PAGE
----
As Population Diversifies, Rethinking How We Care For Elderly

As Population Diversifies, Rethinking How We Care For Elderly

The elderly population of the future may not look much like the old people of today. It will be less white and with fewer native English speakers. That means physicians, nurses, social workers and health aides will have to adapt to our increasingly diverse society, according to Peggye Dilworth-Anderson, professor, health policy & management, and interim co-director of the Institute on Aging at the University of North Carolina. She says that not understanding the “cultural context” of each patient can lead to inappropriate diagnoses and treatment and contribute to health disparities.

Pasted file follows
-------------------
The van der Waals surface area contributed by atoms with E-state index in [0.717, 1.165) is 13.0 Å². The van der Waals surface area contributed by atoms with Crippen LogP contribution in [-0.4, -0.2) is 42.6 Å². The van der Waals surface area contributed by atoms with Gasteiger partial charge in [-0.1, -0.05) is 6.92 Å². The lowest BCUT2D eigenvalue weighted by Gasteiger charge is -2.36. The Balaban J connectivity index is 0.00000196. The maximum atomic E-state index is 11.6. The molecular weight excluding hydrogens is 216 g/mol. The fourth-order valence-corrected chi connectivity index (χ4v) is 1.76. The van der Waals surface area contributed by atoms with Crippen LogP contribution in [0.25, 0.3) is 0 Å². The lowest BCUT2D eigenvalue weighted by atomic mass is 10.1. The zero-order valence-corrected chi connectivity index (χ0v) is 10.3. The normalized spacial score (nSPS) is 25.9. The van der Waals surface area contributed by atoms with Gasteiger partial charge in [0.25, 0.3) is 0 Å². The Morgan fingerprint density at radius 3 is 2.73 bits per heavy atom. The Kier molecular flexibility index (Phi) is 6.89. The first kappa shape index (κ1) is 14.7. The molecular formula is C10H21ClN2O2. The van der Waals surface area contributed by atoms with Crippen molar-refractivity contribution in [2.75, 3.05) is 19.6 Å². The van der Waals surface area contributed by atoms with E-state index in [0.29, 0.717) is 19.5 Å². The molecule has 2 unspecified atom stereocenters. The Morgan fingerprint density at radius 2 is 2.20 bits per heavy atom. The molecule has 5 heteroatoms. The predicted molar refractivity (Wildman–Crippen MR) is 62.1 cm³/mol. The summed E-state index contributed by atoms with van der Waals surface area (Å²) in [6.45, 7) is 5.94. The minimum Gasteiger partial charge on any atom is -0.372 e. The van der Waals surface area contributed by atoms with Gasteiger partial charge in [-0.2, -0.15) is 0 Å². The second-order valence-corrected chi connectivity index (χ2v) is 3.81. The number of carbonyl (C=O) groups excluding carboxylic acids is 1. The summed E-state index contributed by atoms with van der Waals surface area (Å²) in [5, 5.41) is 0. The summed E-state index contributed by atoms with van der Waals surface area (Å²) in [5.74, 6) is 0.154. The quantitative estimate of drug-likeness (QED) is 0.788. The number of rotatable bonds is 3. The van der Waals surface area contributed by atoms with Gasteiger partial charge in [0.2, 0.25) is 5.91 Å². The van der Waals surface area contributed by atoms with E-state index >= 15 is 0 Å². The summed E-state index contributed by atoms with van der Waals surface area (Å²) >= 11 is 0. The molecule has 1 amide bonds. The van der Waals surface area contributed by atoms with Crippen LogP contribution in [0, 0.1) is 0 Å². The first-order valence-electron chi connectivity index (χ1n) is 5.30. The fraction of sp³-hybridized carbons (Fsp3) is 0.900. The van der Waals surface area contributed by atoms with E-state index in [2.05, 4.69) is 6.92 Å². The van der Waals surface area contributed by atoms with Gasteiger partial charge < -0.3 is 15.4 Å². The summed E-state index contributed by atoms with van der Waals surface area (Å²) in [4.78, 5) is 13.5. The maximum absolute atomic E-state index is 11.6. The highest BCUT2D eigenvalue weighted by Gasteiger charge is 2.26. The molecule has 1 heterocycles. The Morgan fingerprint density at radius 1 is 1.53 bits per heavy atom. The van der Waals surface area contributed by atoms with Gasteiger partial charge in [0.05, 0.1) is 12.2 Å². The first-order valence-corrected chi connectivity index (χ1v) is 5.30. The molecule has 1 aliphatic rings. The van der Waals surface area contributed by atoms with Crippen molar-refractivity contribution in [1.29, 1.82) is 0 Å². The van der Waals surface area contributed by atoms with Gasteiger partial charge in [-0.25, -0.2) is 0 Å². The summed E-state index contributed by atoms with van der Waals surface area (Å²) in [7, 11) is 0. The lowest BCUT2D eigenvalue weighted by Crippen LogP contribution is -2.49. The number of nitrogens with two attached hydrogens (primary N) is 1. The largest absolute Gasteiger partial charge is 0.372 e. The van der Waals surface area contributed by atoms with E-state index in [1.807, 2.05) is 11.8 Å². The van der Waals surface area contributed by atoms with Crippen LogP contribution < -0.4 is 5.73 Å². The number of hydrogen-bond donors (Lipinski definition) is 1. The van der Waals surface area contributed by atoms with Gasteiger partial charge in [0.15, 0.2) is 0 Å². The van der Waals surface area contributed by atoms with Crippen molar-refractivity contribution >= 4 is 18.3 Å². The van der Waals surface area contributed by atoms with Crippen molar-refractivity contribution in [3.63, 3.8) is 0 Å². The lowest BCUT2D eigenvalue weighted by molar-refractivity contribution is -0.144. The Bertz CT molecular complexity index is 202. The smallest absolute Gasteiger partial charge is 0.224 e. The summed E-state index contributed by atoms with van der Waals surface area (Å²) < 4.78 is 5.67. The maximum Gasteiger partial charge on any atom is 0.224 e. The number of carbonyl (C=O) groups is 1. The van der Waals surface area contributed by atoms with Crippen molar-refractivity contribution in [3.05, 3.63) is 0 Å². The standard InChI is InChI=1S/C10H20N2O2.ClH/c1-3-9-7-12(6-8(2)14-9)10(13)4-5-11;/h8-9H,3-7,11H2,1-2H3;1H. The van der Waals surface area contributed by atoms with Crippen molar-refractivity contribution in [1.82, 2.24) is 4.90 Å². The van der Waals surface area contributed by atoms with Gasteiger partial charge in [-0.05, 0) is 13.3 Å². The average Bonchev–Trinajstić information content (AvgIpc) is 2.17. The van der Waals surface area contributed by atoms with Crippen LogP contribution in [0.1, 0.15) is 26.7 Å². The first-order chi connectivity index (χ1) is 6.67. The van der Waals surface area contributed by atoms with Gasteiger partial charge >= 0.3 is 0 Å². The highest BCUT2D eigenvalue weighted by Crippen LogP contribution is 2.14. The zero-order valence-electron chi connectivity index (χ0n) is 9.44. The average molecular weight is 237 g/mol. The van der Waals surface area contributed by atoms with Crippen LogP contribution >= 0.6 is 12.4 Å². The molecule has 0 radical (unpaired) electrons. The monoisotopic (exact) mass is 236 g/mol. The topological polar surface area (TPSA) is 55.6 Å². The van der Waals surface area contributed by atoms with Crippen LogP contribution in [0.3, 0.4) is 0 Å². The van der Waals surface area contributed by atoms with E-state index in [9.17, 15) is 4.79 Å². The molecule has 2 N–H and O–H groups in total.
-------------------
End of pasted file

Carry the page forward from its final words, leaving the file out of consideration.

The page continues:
ilworth-Anderson presented her research recently at the annual meeting of the Gerontological Society of America, and afterward spoke with reporter Liz Seegert. Here is the edited interview:

What does cultural competency in health care mean? 

Many times, it comes down to trying to get inside the other person’s head, to find out where he or she is coming from, what the belief or value systems are, that make this person respond a certain way to health care.

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